(Masterpieces of Fiction, Detective and Mystery Edition)

Alistair MacLean was a writer who found his niche at the very beginning of his writing career. Having made a successful debut with H.M.S. Ulysses, he proceeded to turn out thirty-three novels in the next thirty years. He worked very quickly, completing a screenplay in about two months and a novel in even less time. That he set a demanding schedule for himself can be inferred from his output. He was a formula writer, whose formula was exceedingly successful, and he would not have claimed to be anything else. To MacLean, writing was a business, and his responsibility as a businessman was to please the customer (that is, the reader).

As noted above, MacLean’s fast-moving narratives and their often rugged settings are eminently filmable, and several of his early books were adapted for the screen. By 1967, MacLean was ready to try his own hand at screenwriting. His first effort was the script for Where Eagles Dare, which had been published as a novel that year. He enjoyed solving the technical problems associated with screenwriting and went on to adapt several more of his novels: The Guns of Navarone (1957), Caravan to Vaccarès (1970), When Eight Bells Toll (1966), Puppet on a Chain (1969), Force 10 from Navarone (1968), and The Golden Rendezvous (1962). MacLean novels adapted for the screen by others include Fear Is the Key (1961), Ice Station Zebra (1963), The Last Frontier (1959), South by Java Head (1958), The Satan Bug (1962), Bear Island (1971), H.M.S. Ulysses, and Breakheart Pass (1974). These films have been vehicles for action stars such as Clint Eastwood (Where Eagles Dare) and Charles Bronson (Breakheart Pass), as well as other major stars, such as Richard Burton (Where Eagles Dare), Rock Hudson (Ice Station Zebra), and Anthony Hopkins (When Eight Bells Toll).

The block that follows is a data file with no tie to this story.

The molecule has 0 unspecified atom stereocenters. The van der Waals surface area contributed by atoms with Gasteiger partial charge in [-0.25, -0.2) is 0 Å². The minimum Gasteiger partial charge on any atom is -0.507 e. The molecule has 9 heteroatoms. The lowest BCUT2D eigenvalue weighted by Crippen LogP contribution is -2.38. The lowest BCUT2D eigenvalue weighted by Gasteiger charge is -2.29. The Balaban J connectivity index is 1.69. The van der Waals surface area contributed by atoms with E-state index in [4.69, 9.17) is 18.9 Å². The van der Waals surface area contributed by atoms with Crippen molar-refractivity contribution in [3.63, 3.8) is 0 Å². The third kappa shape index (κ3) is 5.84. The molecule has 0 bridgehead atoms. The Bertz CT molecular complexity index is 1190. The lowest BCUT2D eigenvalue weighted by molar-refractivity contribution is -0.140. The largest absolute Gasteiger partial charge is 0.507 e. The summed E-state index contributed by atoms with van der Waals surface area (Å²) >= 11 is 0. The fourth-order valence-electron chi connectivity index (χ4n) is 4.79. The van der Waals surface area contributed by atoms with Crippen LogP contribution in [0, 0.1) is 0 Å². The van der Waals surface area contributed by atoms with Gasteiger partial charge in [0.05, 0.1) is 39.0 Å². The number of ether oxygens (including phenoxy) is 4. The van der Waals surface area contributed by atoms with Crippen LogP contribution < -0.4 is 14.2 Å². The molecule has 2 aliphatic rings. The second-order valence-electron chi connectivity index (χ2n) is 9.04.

The novels follow a pattern that millions of MacLean fans have endorsed for more than three decades. The protagonist is a strong man, usually an extreme individualist, who is often in conflict with regularly constituted authority. He is pitted against an implacable, often a totalitarian, enemy. The confrontation usually takes place in some bleak and menacing locale—the turbulent North Atlantic, the sheer face of a cliff, a windswept mountain peak, or frozen arctic tundra. The action consists of a series of encounters (a capture, an escape, a recapture, a reescape), violent and intense but essentially inconclusive, leading up to the final climactic scene. Here, MacLean follows the basic episodic structure of the adventure story, descending from Homer and the medieval romance through James Fenimore Cooper and Alexandre Dumas, père. He adds to the mix an emphasis on twentieth century technology, so that the hero is often simultaneously facing hostile men, a hostile environment, and hostile machines.

The Guns of Navarone

An example of a novel that blends twentieth century technology with the traditional adventure story is The Guns of Navarone, one of MacLean’s best-known tales, thanks in part to the highly successful motion-picture version starring Gregory Peck, David Niven, and Anthony Quinn. In this work, the Allied heroes must destroy mammoth German guns housed in supposedly impenetrable caves high up the face of a sheer and seemingly unscalable cliff....

(The entire section is 1417 words.)